Joran van der Sloot will fight attempts to extradite him from Peru to the United States. Right now, he's serving a 28-year sentence for killing a Lima woman he met in a casino. He's charged with extortion and wire fraud in the U.S. in connection with the disappearance of an Alabama teenager Natalee Holloway. A conviction here could jeopardize his chances of being paroled in Peru.

A man traveling with his 4-year-old son said he had no idea the boy's stuffed animals contained gun parts that could be assembled into a loaded .44 caliber firearm. A scanner at the Warwick, Rhode Island airport detected the gun parts inside a carry-on bag. They were found in a teddy bear, a bunny rabbit, and a Mickey Mouse toy. Police say a domestic dispute was behind the incident.

You might say Texas Rangers slugger Josh Hamilton was in the zone last night. He belted four home runs, all of them two-run shots against the Baltimore Orioles. Hamilton is just the 16th player in Major League history to do this and the first since 2003. He went five for five with a career high eight runs batted in. He had 18 total bases. That is an American league record.

If you're leaving the house right now, you can watch us any time on your desktop or mobile phone. Go to CNN.com/TV -- ladies.

BANFIELD: All right. Christine, I'm still stuck on your Joran van der Sloot story, that he's fighting extradition because all I keep thinking is -- a Peruvian jail, an American jail.

ROMANS: That chance of getting -- that chance of parole in Peru is what he's looking for, 28-year sentence.

BANFIELD: Isn't that weird that there might be a chance of parole in 28 years for that very violent murder he's convicted on? I mean, I just think it's so bizarre. But usually, you don't hear people fighting extradition if they can get out of the horrible prisons.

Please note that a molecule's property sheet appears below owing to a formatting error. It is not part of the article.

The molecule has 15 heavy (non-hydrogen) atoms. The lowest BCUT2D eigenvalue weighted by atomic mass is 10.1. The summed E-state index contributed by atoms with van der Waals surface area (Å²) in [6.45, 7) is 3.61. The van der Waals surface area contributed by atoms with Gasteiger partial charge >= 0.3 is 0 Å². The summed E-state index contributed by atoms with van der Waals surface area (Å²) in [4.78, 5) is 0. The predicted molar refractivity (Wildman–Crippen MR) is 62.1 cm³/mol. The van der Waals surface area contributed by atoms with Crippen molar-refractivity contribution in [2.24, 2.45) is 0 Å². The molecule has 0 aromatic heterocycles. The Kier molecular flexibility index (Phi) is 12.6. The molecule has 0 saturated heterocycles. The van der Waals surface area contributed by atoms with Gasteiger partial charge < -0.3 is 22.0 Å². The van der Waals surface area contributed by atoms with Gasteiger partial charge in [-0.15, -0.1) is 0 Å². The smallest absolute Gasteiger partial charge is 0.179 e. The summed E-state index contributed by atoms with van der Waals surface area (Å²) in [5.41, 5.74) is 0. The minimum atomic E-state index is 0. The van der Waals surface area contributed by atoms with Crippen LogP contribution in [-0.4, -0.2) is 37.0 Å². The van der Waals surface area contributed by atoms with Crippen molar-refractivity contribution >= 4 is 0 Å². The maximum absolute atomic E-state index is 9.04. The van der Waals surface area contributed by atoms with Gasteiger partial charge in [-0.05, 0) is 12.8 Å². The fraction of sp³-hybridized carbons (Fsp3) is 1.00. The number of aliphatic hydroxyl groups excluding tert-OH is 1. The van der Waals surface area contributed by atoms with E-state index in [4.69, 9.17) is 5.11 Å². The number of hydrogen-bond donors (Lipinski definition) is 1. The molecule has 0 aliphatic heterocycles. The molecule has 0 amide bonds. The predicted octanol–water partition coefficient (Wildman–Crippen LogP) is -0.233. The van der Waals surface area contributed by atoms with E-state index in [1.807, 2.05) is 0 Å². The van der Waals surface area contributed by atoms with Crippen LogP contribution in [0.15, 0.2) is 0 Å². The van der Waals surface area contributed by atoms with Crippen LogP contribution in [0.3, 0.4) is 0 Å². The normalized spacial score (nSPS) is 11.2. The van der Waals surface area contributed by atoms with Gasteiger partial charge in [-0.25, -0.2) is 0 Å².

But I don't even know if the prison isn't that bad. Maybe it's not. Who knows? He's getting four squares a day.

ROMANS: Sounds like a field trip for you, Ashleigh.

SAMBOLIN: All sorts of details about him being there and it just did not sound good at all.

BANFIELD: A good friend over "In Session" that was in the prison says it's not the most place in the world, as it shouldn't be.

Christine, thanks. We'll check in with you in a bit.

It's 15 minutes now past 5:00.

Time for a good quick check on the weather.

SAMBOLIN: Hope it's good, right?

BANFIELD: Marciano, you have just said no to the tie. You are sticking it to the man.

ROB MARCIANO, AMS METEOROLOGIST: You know, I just do what I'm told around here. That may change next week. Good morning, again, guys.

BANFIELD: Is that your dresser told you not to put a tie on?

SAMBOLIN: Looks good.

MARCIANO: Yes, my 3:00 a.m. stylist.

Let's take a look -- I got a report out of NOAA yesterday, if it felt warm this past year, you're not alone. For the lower 48, the last 12 months are the warmest on record here in the U.S. from January to April, for 2012 so far, that's the warmest start that we've seen. April itself, the third warmest on record.